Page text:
By Godwin Onyeacholem
“We can only achieve the 2030 Agenda for Sustainable Development if every nation has strong, transparent and inclusive institutions, based on the rule of law and supported by the public.” — UN Secretary-General, António Guterres
Today, December 9, 2017, is International Anti-corruption Day (IACD). The day has been observed annually since the passage of the United Nations Convention Against Corruption (UNCAC) on 31 October, 2003. The Convention requires state parties to the treaty “to implement several anti-corruption measures that focus on five main areas: prevention, law enforcement, international cooperation, asset recovery, and technical assistance and information exchange.”
The theme of this year’s celebration is: “United against corruption for development, peace and security.” According to information made available by the United Nations, “Every year $1 trillion is paid in bribes while an estimated $2.6 trillion are stolen annually through corruption – a sum equivalent to more than 5 per cent of the global GDP. In developing countries, according to the United Nations Development Programme, funds lost to corruption are estimated at 10 times the amount of official development assistance. Corruption is a serious crime that can undermine social and economic development in all societies. No country, region or community is immune.”
In Nigeria, this month also marks the first anniversary of the introduction of the whistleblower policy by the federal government. The policy has been described as a remarkable addition to the war against corruption in the country.
Corruption is widely acknowledged by Nigerians as well as foreigners as the main cause of the country’s problems. The consequences of corruption over the years have continued to be devastating as can be seen in crippled growth and development, as well as unending rise in poverty in all corners of the country.
At different intervals, governments come promising to restrain the deadly scourge, but exit quietly after each has surpassed the other in erecting abominable legacies of corruption. Such has been the despicable trend that citizens have been overwhelmed by a sense of hopelessness and helplessness.
Although the current government under the leadership of President Muhammadu Buhari came with the same promise, it has so far shown that it is a completely different broom as far as tackling corruption is concerned. Unlike its predecessors, it has demonstrated the political will and the determination to fight corruption by carrying out institutional reforms and introducing anti-corruption strategies aimed at significantly reducing corruption in the body polity.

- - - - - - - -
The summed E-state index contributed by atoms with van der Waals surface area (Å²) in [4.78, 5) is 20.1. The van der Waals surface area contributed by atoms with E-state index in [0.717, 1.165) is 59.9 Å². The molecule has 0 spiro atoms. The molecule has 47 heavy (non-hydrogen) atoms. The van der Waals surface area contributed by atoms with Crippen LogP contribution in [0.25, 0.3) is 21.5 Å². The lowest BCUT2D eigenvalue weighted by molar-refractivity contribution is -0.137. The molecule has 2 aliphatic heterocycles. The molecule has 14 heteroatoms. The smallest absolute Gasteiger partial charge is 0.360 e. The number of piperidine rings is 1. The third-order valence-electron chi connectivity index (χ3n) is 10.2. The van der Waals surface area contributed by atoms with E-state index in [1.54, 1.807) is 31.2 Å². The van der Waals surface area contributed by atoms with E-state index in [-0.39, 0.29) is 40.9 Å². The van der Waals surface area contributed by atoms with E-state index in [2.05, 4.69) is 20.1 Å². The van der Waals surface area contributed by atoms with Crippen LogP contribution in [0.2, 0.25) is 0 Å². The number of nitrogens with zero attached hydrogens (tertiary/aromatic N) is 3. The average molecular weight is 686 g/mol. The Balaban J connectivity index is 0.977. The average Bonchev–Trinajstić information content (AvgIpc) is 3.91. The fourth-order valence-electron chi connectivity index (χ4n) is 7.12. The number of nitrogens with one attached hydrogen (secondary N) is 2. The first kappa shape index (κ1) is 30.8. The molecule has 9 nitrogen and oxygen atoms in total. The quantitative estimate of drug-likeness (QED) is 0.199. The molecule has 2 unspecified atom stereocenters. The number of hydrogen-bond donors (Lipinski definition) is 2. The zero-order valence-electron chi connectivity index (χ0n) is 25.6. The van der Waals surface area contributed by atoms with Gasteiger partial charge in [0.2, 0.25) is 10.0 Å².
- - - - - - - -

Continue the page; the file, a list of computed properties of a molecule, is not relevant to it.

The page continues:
Some of these measures include enforcing the Treasury Single Account (TSA), the adoption of Integrated Payroll Personnel and Information System (IPPI), the setting up of the Presidential Advisory Committee Against Corruption (PACAC), the adoption of the whistleblower policy, the signing of multilateral cooperation agreements on criminal matters, and the creation of Special Anti-corruption Courts.
All this added momentum to the war against corruption, but none among the components deployed in the campaign has manifested greater impact than the whistleblower policy which the Federal Government announced in December 2016 through Kemi Adeosun, the Minister of Finance. The policy is warehoused in the Presidential Initiative on Continuous Audit (PICA), a unit in the headquarters of the Ministry of Finance with Dr. Mohammed Dikwa as Secretary.
The policy has yielded such enormous dividend that one year after, it is drawing loud cheers for its efficacy which seems to have renewed the hope of the citizenry that the monster of corruption can after all be considerably tamed if government is determined to confront it.